Menu
Home Page

School Food Plan Removes Mandatory Nutritional Standards for All School Meals?

School Food Plan mandatory nutritional standards for all schools meals? - it is now the responsibility of Headteachers to decide what meal standards they have in their schools....if any

 

 

Synopsis of Leon School Food Plan:

  1. Firstly, it is important to understand the context of this ‘plan’ that really did arise from Michael Gove having his holidays with the ‘plan’ authors and their families. So, it is not a commissioned report, inquiry or investigation for the government, it is the owners of the Leon restaurant chain completing a ‘plan’ following discussions with those active in the delivery of school meals.

 

  1. As the authors’ state ‘is not a traditional ‘report’, or a set of recommendations to the government. It is a plan. It contains a series of actions, each of which is the responsibility of a named person or organisation……. The only person with the power to orchestrate all this is the head teacher. They need support from their governors and leadership team, but if the head isn’t behind changing the food culture in a school, it won’t happen.’

 

  1. A lot was reported that this ‘plan’ was going to ‘ban packed lunches’ Here is all it says on page136 ‘Make sure packed lunches are not a ‘better’ option. Ban sugary drinks, crisps and confectionery, or offer prizes and other incentives for bringing in a healthy lunch. Some schools ban packed lunches outright. If you want to do this, try starting with your newest intake (pupils in reception or year 7). The ban will then apply to all the years that follow them, until it extends to the whole school.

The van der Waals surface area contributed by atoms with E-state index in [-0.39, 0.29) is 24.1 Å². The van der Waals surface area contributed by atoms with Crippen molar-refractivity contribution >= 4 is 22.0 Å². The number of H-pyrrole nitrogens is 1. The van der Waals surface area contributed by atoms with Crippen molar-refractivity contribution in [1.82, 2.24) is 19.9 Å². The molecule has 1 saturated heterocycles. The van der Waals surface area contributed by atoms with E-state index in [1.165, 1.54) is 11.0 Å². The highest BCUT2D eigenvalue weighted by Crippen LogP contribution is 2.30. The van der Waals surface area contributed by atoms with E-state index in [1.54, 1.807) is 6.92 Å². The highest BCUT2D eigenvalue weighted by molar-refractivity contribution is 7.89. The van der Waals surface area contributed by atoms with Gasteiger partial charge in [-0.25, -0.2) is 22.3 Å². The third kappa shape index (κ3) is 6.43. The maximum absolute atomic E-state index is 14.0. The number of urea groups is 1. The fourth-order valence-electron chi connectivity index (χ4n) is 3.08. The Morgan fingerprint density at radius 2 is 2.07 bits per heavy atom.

1. The government has agreed to provide funding for specialist organisations to go into 5,000 schools that are struggling with their lunch service, to help them turn things around.

 

  1. The government has agreed to allocate money to help schools in the poorest areas establish breakfast clubs. And it has promised to look at extending free school meal entitlement, to ensure that the children of the so-called ‘working poor’ do not go hungry at lunch.

 

  1. The ‘plan’ also recommends ‘that free school meals should be extended to all primary school children, starting with the most deprived areas. This is the only one of our recommendations that the government has not agreed to yet. We understand that the considerable cost and the need to involve other departments make it a big ask. But we are pleased that the Secretary of State agrees with us in principle and we would urge schools and councils to consider funding universal free school meals themselves.’

 

  1. On page11 the ‘plan’ hopes that ‘Headteachers will investigate the case for extending free school meals ‘

 

  1. Public Health England will promote policies which improve children’s diets in schools and Public Health England has agreed to promote interventions which improve food quality in schools and tackle childhood obesity. (See Chapter Six for detail.) Interestingly, at the last meeting of the All Parliamentary Group on School Meals the Head of PHE was not at all impressed with the idea of a link between diet and learning etc. etc. However, on page 17 the ‘plans authors state that they ‘Conducted detailed research and new quantitative and qualitative analysis on:  Why it matters – links between good nutrition and academic performance and health.